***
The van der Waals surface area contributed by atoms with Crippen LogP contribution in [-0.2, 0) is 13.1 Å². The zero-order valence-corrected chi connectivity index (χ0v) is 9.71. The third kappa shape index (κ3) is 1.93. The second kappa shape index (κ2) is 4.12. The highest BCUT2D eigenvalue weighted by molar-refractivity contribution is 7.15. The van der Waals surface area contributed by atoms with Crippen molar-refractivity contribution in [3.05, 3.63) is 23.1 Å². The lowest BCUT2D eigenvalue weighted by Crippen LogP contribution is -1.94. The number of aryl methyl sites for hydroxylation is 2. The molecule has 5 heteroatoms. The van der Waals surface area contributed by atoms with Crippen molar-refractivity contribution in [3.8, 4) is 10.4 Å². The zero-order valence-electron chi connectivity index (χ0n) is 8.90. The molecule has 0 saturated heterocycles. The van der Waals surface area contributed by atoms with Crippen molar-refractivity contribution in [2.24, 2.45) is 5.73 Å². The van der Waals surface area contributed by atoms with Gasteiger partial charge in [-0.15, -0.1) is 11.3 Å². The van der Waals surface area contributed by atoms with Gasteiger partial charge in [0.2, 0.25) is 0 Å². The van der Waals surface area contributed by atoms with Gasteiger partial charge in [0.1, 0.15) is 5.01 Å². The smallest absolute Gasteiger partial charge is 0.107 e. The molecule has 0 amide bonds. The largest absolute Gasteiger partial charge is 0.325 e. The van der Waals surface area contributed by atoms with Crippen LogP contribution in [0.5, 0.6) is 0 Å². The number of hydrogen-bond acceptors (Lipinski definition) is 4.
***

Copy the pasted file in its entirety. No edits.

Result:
The van der Waals surface area contributed by atoms with Crippen LogP contribution in [-0.2, 0) is 13.1 Å². The zero-order valence-corrected chi connectivity index (χ0v) is 9.71. The third kappa shape index (κ3) is 1.93. The second kappa shape index (κ2) is 4.12. The highest BCUT2D eigenvalue weighted by molar-refractivity contribution is 7.15. The van der Waals surface area contributed by atoms with Crippen molar-refractivity contribution in [3.05, 3.63) is 23.1 Å². The lowest BCUT2D eigenvalue weighted by Crippen LogP contribution is -1.94. The number of aryl methyl sites for hydroxylation is 2. The molecule has 5 heteroatoms. The van der Waals surface area contributed by atoms with Crippen molar-refractivity contribution in [3.8, 4) is 10.4 Å². The zero-order valence-electron chi connectivity index (χ0n) is 8.90. The molecule has 0 saturated heterocycles. The van der Waals surface area contributed by atoms with Crippen molar-refractivity contribution in [2.24, 2.45) is 5.73 Å². The van der Waals surface area contributed by atoms with Gasteiger partial charge in [-0.15, -0.1) is 11.3 Å². The van der Waals surface area contributed by atoms with Gasteiger partial charge in [0.2, 0.25) is 0 Å². The van der Waals surface area contributed by atoms with Gasteiger partial charge in [0.1, 0.15) is 5.01 Å². The smallest absolute Gasteiger partial charge is 0.107 e. The molecule has 0 amide bonds. The largest absolute Gasteiger partial charge is 0.325 e. The van der Waals surface area contributed by atoms with Crippen LogP contribution in [0.5, 0.6) is 0 Å². The number of hydrogen-bond acceptors (Lipinski definition) is 4.